Amazon has announced additional steps to curb fake reviews on its marketplace as it aims to fight back against the illicit “fake review broker” industry. The retailer took legal action against 90 bad actors in 2022, and as of May 2023 it had acted against another 94 this year.
Amazon based its newest strategy on learnings from previous efforts, partnerships with other organizations and prior enforcement actions. The company seeks to support greater collaboration across the private and public sectors through strategies including:
- Greater information sharing about known bad actors: Amazon is aiming to boost cross-industry sharing — including information on bad actors’ tactics and techniques, who they are targeting, the services they provide, and how they operate — to help all companies stop fake review schemes;
- Clearer enforcement authority and greater funding to hold bad actors accountable: The retail giant is calling on government bodies to help apply the appropriate enforcement and funding to pursue these fake review brokers, including by asking countries to establish enforcement authority, enable stronger enforcement tools and making greater use of existing enforcement tools; and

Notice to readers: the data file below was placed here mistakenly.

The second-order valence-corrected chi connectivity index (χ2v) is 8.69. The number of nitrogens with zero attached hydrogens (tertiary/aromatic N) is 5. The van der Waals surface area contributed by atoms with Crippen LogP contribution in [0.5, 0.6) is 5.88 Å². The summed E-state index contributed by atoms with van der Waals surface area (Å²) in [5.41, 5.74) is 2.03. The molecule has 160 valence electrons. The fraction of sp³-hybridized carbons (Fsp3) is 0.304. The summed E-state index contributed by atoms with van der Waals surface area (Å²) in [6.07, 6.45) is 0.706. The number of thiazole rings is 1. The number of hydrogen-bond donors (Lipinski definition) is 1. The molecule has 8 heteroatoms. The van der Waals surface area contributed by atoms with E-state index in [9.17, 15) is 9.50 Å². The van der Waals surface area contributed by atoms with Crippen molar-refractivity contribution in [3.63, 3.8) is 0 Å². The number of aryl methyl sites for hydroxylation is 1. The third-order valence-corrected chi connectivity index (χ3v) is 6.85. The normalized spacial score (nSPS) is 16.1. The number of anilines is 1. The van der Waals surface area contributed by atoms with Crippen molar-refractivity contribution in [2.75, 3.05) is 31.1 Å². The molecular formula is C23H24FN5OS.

- Better controls for services that facilitate fake review solicitation: Fake review brokers use third-party services like social media and encrypted third-party messaging services to facilitate their illicit schemes, and Amazon is working with these companies to help improve their detection methods and ensure they have better controls to detect these networks and shut them down proactively.
“Amazon will continue to hold bad actors accountable to protect our customers and selling partners,” said Dharmesh Mehta, VP of Worldwide Selling Partner Services at Amazon in a statement. “However, these high-volume fake review brokers are a global problem, impacting customer reviews across multiple industry sectors. The private sector, consumer groups, and governments need to work together to stop these fake review brokers and send a clear message that this illicit activity must stop.”